When people try to comfort me about DDR’s diagnosis I generally thank them without going into all of the reasons I would not have her any other way.  That’s easy, but it is disingenuous.  I would like to explain that she is what autism looks like.  That they need to change their mind about what autism looks like.  The outward symptoms of some spectrum children can distract those of us who are not steeped in it to the different ways each person communicates.  Us people off the spectrum are somewhat arrogant when we think we can teach these children how to communicate like us or rather that it is most important they they do communicate like us.  Some of them we can teach , some we can’t, some – like my daughter are really interested in it – some aren’t.   What we should all be interested in is learning how THEY communicate.  It’s not all the same, and it’s easier said than done, but I firmly believe it is the next step in the evolution of these children and their children, maybe even all us humans.  Am I nutty and naive for believing that?  I don’t care.  I know how much DDR is capable of – and it’s more than I am – and I feel a great responsibility to uncover it.  Not change it.

Her therapies at school and many private ones seem most interested in changing how she relates to people and who she is.  Having her make eye contact.  Pausing to let other people talk.  Understanding that she has to write essays a certain way because once she gets to college she’ll have to do it a certain way.  Managing her priorities a certain way because when she is a grown-up everyone will be expecting her to prioritize this way.  I could go on.  Some I agree with, many I do not – just like any parent raising any other child.  Being home, I have the luxury of time – being able to research what is being done with people who are a bit like her – being able to sit with her interventionist and questioning why these things need to be done – rational talks with her therapist about what other people do and why we won’t do it – discussions with professionals about medications or other options.  What bothers me most is how even these well meaning, educated professionals all refer to her ‘disorder’ and it makes me crazy.  She is no more disordered than Albert Einstein, Thomas Jefferson, Steve Jobs, Helen Keller, Emily Dickenson, or Jim Henson.  Stop with the ‘disorder.’  How can we expect her potential to be fulfilled when our approach comes out of wrongness? You’ll never see me use the word disorder.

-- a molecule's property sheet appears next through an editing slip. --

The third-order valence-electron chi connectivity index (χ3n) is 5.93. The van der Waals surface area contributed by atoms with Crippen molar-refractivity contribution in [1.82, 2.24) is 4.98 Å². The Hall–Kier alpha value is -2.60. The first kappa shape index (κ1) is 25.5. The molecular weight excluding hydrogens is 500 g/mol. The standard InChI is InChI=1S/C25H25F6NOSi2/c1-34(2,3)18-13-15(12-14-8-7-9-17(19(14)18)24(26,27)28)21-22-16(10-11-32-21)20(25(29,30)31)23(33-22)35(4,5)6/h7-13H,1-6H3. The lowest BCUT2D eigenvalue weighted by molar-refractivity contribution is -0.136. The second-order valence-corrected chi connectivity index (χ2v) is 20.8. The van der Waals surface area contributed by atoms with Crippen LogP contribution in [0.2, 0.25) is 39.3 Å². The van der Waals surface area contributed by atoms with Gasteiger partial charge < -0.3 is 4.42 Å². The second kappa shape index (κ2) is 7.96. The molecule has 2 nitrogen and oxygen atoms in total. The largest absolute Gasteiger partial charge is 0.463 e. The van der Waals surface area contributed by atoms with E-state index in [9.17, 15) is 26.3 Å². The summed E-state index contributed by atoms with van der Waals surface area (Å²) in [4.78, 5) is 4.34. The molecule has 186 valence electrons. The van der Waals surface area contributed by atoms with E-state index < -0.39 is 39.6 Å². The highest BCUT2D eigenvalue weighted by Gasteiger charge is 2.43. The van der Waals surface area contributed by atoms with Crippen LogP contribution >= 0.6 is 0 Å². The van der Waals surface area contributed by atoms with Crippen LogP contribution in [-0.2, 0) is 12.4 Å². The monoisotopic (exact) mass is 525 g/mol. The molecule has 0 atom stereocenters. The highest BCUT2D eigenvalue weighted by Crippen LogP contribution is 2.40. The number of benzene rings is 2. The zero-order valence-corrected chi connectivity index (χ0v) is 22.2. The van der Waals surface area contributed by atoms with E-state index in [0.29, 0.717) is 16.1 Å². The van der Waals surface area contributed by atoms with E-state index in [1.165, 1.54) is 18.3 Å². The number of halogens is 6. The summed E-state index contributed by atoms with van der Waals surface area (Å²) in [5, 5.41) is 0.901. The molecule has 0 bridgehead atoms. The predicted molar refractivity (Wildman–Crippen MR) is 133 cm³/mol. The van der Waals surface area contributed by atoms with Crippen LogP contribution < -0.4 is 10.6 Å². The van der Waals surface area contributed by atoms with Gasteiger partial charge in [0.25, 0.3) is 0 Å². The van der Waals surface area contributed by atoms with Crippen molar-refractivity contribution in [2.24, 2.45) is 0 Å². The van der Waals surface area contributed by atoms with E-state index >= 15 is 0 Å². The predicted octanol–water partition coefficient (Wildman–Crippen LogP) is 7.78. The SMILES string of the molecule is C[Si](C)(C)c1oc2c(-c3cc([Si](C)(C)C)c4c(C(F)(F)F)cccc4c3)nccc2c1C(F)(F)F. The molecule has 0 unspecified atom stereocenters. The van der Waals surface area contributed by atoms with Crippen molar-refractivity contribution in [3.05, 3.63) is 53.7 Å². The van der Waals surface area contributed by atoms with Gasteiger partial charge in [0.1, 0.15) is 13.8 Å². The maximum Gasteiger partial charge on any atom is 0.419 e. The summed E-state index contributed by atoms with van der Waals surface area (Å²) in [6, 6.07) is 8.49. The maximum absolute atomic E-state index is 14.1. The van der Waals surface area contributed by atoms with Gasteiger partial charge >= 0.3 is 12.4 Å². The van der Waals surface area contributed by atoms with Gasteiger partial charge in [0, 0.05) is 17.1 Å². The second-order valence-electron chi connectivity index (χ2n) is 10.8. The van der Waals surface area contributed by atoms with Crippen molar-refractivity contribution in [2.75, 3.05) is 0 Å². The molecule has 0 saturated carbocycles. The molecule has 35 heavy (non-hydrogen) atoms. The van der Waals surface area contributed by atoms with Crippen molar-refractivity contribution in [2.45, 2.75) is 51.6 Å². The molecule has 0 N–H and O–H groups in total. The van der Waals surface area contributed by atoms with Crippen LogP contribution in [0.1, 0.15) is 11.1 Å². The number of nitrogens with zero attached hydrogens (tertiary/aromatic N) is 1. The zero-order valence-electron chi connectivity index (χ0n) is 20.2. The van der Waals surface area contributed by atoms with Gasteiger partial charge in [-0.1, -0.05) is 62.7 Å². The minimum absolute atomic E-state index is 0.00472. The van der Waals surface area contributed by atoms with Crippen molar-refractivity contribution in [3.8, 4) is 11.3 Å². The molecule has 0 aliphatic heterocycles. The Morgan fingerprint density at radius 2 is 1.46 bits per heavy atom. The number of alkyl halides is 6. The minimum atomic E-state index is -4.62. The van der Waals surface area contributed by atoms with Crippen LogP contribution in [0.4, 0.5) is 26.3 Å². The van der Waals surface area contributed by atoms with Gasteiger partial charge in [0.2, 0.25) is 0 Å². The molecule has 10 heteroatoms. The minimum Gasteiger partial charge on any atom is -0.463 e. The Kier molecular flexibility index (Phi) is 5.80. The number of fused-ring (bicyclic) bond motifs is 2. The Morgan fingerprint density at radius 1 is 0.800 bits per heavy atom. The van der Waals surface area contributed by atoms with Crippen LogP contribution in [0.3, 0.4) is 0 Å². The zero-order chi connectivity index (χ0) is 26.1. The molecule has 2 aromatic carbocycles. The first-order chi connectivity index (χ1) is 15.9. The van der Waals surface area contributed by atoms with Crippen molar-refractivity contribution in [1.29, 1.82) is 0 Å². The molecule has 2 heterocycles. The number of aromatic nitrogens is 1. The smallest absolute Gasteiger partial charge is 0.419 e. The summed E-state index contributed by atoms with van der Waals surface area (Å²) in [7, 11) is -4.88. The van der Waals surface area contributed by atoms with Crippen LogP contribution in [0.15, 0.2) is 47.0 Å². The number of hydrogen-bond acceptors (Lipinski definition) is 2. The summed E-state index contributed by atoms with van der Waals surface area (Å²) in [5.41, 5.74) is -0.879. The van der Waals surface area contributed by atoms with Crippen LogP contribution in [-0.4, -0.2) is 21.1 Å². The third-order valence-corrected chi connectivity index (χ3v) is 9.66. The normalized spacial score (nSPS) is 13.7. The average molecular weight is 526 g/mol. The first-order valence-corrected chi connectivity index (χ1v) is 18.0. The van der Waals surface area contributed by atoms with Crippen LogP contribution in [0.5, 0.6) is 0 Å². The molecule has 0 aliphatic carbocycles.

What we mostly focus on now is her regular pragmatics lessons.  DDR in particular is not invested in communing with people the way we try to teach it with pragmatics.  Don’t get me wrong, she loves her pragmatics courses and applying her learning to the social stories she writes.  But, on the other hand, she is very interested in having friends to commune at.  It sounds a little selfish when looking at it from my or possibly your perspective – kind of like it’s her way or the highway.  But when she is in sync with another friend, generally her brothers, an adult or one who is also on the spectrum, the scenarios and various bits of play they come up with are the most loving, joyful minutes you are ever going to witness.  I can’t help but thinking that I am watching God.  It’s the only way to explain it for me.  That is how I imagine God – creating love and joy.  And when she is allowed the time to be able to sync up with another,  it is awesome.

I have to get over my fear of giving her that time.  She has been met with silence and awkward stares at times.  Generally she has not noticed or cared – recently she did when she was pointed to and laughed at by kids at her camp for singing a capella the Kelly Clarkson song “What Doesn’t Kill You Makes You Stronger” and adding her special moves to it on the raised platform at lunch.  When she was tearfully telling me about it, I wanted to crawl into a hole and die after I punched every kid at that camp in their stupid, ignorant faces.  But I didn’t.  I knew to ask her if she would do it again because I knew her answer would be ‘yes.’  It was.  And I got to explain to her that those people pointing and laughing did NOT sing and did NOT dance , that they never would and that they were being cowards.  I got to tell her that she lives life so in the present that I often find myself there with her and that she has made me a better person because of it.  That when I am not with her, I remind myself of her bravery and that it makes me brave.

And it was when I first got to tell her that her special brain which she already knew about, does in fact have a diagnosis that goes along with it.  And it is a wonderful diagnosis – one that many people would be better for having.  Just like some people are gifted with perfect pitch or athletic ability or great comedic timing, she is gifted.    She has what you or others would deem weaknesses, but they are the foundations of her strengths.  And to change them, would change her.  I am blessed.  I have a child that is a high functioning autistic.  She is frustrating, loud, intelligent, creative and beautiful.  Do not cure her – it is part of who she is – and I am privileged to watch and learn.